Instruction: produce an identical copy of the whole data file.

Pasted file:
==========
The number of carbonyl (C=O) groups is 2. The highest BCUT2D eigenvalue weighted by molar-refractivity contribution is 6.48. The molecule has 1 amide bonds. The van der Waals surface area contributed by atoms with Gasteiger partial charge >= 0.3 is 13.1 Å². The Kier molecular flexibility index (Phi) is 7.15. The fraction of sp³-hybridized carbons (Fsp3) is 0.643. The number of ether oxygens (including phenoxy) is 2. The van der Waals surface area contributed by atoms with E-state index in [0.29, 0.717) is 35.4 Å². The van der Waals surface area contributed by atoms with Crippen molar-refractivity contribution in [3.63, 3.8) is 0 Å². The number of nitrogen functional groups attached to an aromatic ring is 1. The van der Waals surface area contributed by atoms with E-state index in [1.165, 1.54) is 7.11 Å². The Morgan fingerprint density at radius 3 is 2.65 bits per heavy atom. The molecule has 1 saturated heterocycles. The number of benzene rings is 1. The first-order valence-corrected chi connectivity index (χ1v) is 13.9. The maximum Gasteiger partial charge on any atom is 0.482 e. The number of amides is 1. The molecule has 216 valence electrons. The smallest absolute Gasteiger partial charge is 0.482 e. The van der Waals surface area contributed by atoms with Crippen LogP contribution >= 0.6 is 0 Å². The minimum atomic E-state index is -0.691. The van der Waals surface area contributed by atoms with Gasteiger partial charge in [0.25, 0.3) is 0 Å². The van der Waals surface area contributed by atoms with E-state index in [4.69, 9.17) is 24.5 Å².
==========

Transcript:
The number of carbonyl (C=O) groups is 2. The highest BCUT2D eigenvalue weighted by molar-refractivity contribution is 6.48. The molecule has 1 amide bonds. The van der Waals surface area contributed by atoms with Gasteiger partial charge >= 0.3 is 13.1 Å². The Kier molecular flexibility index (Phi) is 7.15. The fraction of sp³-hybridized carbons (Fsp3) is 0.643. The number of ether oxygens (including phenoxy) is 2. The van der Waals surface area contributed by atoms with E-state index in [0.29, 0.717) is 35.4 Å². The van der Waals surface area contributed by atoms with Crippen molar-refractivity contribution in [3.63, 3.8) is 0 Å². The number of nitrogen functional groups attached to an aromatic ring is 1. The van der Waals surface area contributed by atoms with E-state index in [1.165, 1.54) is 7.11 Å². The Morgan fingerprint density at radius 3 is 2.65 bits per heavy atom. The molecule has 1 saturated heterocycles. The number of benzene rings is 1. The first-order valence-corrected chi connectivity index (χ1v) is 13.9. The maximum Gasteiger partial charge on any atom is 0.482 e. The number of amides is 1. The molecule has 216 valence electrons. The smallest absolute Gasteiger partial charge is 0.482 e. The van der Waals surface area contributed by atoms with Crippen LogP contribution >= 0.6 is 0 Å². The minimum atomic E-state index is -0.691. The van der Waals surface area contributed by atoms with Gasteiger partial charge in [0.25, 0.3) is 0 Å². The van der Waals surface area contributed by atoms with E-state index in [4.69, 9.17) is 24.5 Å².